Researchers "very concerned" about prediabetes epidemic

Study: Almost half of Calif. adults have pred... 02:08

NEW YORK -- The CDC says more than one in three Americans have blood-sugar levels that raise their risk of developing the disease.

It's called prediabetes -- and doctors say it's an epidemic that's out of control.

Researchers at UCLA estimate nearly half of all adults in California have prediabetes or undiagnosed diabetes: 46 percent of all adults, and 33 percent of young adults between the ages of 18 and 39.

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"The rates are very high, surprisingly high," researcher Susan Babey, who coauthored the report, told CBS News. "We're very concerned about the rates among the young adults because of their increased risk of developing type 2 diabetes, which sets them on this path for some serious complications in the future."

Complications include blindness, heart and kidney disease and premature death. Without intervention, about 70 percent of those with prediabetes eventually develop diabetes.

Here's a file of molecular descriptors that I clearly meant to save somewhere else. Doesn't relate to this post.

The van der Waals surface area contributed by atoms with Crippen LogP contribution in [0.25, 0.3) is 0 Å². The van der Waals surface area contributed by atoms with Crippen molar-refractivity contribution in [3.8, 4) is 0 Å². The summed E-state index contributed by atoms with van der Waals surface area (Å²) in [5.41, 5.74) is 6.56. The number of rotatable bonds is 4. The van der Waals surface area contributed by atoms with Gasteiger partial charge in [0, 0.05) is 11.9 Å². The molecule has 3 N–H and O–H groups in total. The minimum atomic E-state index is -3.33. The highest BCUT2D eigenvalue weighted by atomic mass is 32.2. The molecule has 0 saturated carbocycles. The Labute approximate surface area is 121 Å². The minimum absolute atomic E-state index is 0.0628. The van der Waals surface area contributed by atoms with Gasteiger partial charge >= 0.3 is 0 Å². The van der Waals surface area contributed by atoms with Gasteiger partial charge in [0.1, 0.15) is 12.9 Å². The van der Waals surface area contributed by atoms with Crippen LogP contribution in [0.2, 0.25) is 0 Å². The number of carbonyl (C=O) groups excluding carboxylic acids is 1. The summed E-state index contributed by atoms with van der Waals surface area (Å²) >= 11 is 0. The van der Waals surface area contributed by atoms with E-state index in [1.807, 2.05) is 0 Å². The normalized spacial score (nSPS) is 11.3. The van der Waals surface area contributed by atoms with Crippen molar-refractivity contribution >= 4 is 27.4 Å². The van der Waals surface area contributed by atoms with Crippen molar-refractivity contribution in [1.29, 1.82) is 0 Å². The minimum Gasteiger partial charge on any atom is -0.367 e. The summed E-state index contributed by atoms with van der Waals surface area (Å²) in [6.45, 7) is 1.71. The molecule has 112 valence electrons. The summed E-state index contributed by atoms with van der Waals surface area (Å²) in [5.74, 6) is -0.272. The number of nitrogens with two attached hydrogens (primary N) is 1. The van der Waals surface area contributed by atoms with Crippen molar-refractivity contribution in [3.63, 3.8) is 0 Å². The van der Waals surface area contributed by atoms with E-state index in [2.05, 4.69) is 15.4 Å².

With intervention, it doesn't have to progress to the full-blown disease, according to Dr. Jacqueline Lonier of the Naomi Berrie Diabetes Center at New York Presbyterian.

"The most effective way to prevent progression of prediabetes to diabetes is through diet and exercise -- regular activity, watching carbohydrate intake," Lonier said.

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Paul Healy, 52, was diagnosed with prediabetes in 2010 and then diabetes. Since then, he has changed his diet and lost 32 pounds.

"Part of what happened, when I was diagnosed, is that I was really in denial about it," Healy said. "So, it took me awhile to really get my blood sugars under the control and learn how to say no."

The CDC estimates 90 percent of people with prediabetes don't know they have it. But a simple blood test could quickly make the diagnosis.

That's crucial because, more than half the time, diet and exercise can prevent prediabetes from progressing to diabetes.

  • Jon Lapook
    Jonathan LaPook

    Dr. Jonathan LaPook is the chief medical correspondent for CBS News. Follow him on Twitter at @DrLaPook